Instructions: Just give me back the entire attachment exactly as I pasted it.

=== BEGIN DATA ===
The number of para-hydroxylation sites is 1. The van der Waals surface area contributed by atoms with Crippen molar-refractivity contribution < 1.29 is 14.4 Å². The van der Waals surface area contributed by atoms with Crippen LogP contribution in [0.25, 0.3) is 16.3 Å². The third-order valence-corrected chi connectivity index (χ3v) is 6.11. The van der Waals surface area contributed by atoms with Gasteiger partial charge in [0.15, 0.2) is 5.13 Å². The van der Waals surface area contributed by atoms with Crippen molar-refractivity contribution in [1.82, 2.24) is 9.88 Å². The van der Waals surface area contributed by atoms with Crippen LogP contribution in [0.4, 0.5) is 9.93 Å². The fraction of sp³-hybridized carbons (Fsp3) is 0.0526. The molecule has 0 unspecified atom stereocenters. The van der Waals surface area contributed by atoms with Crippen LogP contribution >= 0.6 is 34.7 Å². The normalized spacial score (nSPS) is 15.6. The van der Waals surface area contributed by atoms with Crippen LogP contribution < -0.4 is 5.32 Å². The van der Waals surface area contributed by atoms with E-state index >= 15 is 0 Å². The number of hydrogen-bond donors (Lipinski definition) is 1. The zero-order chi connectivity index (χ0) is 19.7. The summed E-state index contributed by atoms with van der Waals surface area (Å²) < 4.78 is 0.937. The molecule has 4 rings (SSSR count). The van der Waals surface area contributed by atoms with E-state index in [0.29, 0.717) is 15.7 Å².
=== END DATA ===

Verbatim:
The number of para-hydroxylation sites is 1. The van der Waals surface area contributed by atoms with Crippen molar-refractivity contribution < 1.29 is 14.4 Å². The van der Waals surface area contributed by atoms with Crippen LogP contribution in [0.25, 0.3) is 16.3 Å². The third-order valence-corrected chi connectivity index (χ3v) is 6.11. The van der Waals surface area contributed by atoms with Gasteiger partial charge in [0.15, 0.2) is 5.13 Å². The van der Waals surface area contributed by atoms with Crippen molar-refractivity contribution in [1.82, 2.24) is 9.88 Å². The van der Waals surface area contributed by atoms with Crippen LogP contribution in [0.4, 0.5) is 9.93 Å². The fraction of sp³-hybridized carbons (Fsp3) is 0.0526. The molecule has 0 unspecified atom stereocenters. The van der Waals surface area contributed by atoms with Crippen LogP contribution >= 0.6 is 34.7 Å². The normalized spacial score (nSPS) is 15.6. The van der Waals surface area contributed by atoms with Crippen LogP contribution < -0.4 is 5.32 Å². The van der Waals surface area contributed by atoms with E-state index >= 15 is 0 Å². The number of hydrogen-bond donors (Lipinski definition) is 1. The zero-order chi connectivity index (χ0) is 19.7. The summed E-state index contributed by atoms with van der Waals surface area (Å²) < 4.78 is 0.937. The molecule has 4 rings (SSSR count). The van der Waals surface area contributed by atoms with E-state index in [0.29, 0.717) is 15.7 Å².